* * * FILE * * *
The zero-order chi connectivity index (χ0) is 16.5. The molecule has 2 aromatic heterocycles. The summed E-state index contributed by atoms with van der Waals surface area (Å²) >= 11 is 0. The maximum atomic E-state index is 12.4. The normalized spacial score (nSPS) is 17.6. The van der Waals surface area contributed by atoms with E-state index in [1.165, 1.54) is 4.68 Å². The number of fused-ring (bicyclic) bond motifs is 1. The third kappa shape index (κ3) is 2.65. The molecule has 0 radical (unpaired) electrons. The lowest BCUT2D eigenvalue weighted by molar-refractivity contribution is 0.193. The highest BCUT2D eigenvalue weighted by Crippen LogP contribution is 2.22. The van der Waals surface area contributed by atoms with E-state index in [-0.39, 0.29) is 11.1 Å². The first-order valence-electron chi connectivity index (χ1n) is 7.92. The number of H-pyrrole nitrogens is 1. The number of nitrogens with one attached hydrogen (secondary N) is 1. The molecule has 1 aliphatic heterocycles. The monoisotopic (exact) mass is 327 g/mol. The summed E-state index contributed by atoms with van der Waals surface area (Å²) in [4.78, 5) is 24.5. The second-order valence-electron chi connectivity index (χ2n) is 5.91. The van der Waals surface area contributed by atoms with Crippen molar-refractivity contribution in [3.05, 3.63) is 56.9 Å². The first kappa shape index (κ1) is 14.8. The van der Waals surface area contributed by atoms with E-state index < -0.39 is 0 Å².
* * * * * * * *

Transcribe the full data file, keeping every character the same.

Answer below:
The zero-order chi connectivity index (χ0) is 16.5. The molecule has 2 aromatic heterocycles. The summed E-state index contributed by atoms with van der Waals surface area (Å²) >= 11 is 0. The maximum atomic E-state index is 12.4. The normalized spacial score (nSPS) is 17.6. The van der Waals surface area contributed by atoms with E-state index in [1.165, 1.54) is 4.68 Å². The number of fused-ring (bicyclic) bond motifs is 1. The third kappa shape index (κ3) is 2.65. The molecule has 0 radical (unpaired) electrons. The lowest BCUT2D eigenvalue weighted by molar-refractivity contribution is 0.193. The highest BCUT2D eigenvalue weighted by Crippen LogP contribution is 2.22. The van der Waals surface area contributed by atoms with E-state index in [-0.39, 0.29) is 11.1 Å². The first-order valence-electron chi connectivity index (χ1n) is 7.92. The number of H-pyrrole nitrogens is 1. The number of nitrogens with one attached hydrogen (secondary N) is 1. The molecule has 1 aliphatic heterocycles. The monoisotopic (exact) mass is 327 g/mol. The summed E-state index contributed by atoms with van der Waals surface area (Å²) in [4.78, 5) is 24.5. The second-order valence-electron chi connectivity index (χ2n) is 5.91. The van der Waals surface area contributed by atoms with Crippen molar-refractivity contribution in [3.05, 3.63) is 56.9 Å². The first kappa shape index (κ1) is 14.8. The van der Waals surface area contributed by atoms with E-state index < -0.39 is 0 Å².